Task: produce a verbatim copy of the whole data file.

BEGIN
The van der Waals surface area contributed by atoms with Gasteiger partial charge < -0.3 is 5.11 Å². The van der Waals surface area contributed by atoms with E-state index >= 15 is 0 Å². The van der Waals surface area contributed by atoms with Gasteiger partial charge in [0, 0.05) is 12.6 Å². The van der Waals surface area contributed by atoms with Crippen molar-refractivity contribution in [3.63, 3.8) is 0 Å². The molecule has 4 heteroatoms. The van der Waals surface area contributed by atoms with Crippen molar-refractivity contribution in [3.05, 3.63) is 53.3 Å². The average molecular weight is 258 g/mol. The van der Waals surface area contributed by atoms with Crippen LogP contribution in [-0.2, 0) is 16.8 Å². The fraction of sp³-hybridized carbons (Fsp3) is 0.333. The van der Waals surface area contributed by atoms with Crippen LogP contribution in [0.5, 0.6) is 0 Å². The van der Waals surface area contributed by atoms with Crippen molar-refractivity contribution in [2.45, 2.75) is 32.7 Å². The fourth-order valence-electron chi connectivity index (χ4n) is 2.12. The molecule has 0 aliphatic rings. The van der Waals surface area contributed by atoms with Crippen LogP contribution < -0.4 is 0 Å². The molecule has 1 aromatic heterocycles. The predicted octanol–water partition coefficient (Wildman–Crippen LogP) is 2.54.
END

The van der Waals surface area contributed by atoms with Gasteiger partial charge < -0.3 is 5.11 Å². The van der Waals surface area contributed by atoms with E-state index >= 15 is 0 Å². The van der Waals surface area contributed by atoms with Gasteiger partial charge in [0, 0.05) is 12.6 Å². The van der Waals surface area contributed by atoms with Crippen molar-refractivity contribution in [3.63, 3.8) is 0 Å². The molecule has 4 heteroatoms. The van der Waals surface area contributed by atoms with Crippen molar-refractivity contribution in [3.05, 3.63) is 53.3 Å². The average molecular weight is 258 g/mol. The van der Waals surface area contributed by atoms with Crippen LogP contribution in [-0.2, 0) is 16.8 Å². The fraction of sp³-hybridized carbons (Fsp3) is 0.333. The van der Waals surface area contributed by atoms with Crippen LogP contribution in [0.5, 0.6) is 0 Å². The van der Waals surface area contributed by atoms with Crippen molar-refractivity contribution in [2.45, 2.75) is 32.7 Å². The fourth-order valence-electron chi connectivity index (χ4n) is 2.12. The molecule has 0 aliphatic rings. The van der Waals surface area contributed by atoms with Crippen LogP contribution < -0.4 is 0 Å². The molecule has 1 aromatic heterocycles. The predicted octanol–water partition coefficient (Wildman–Crippen LogP) is 2.54.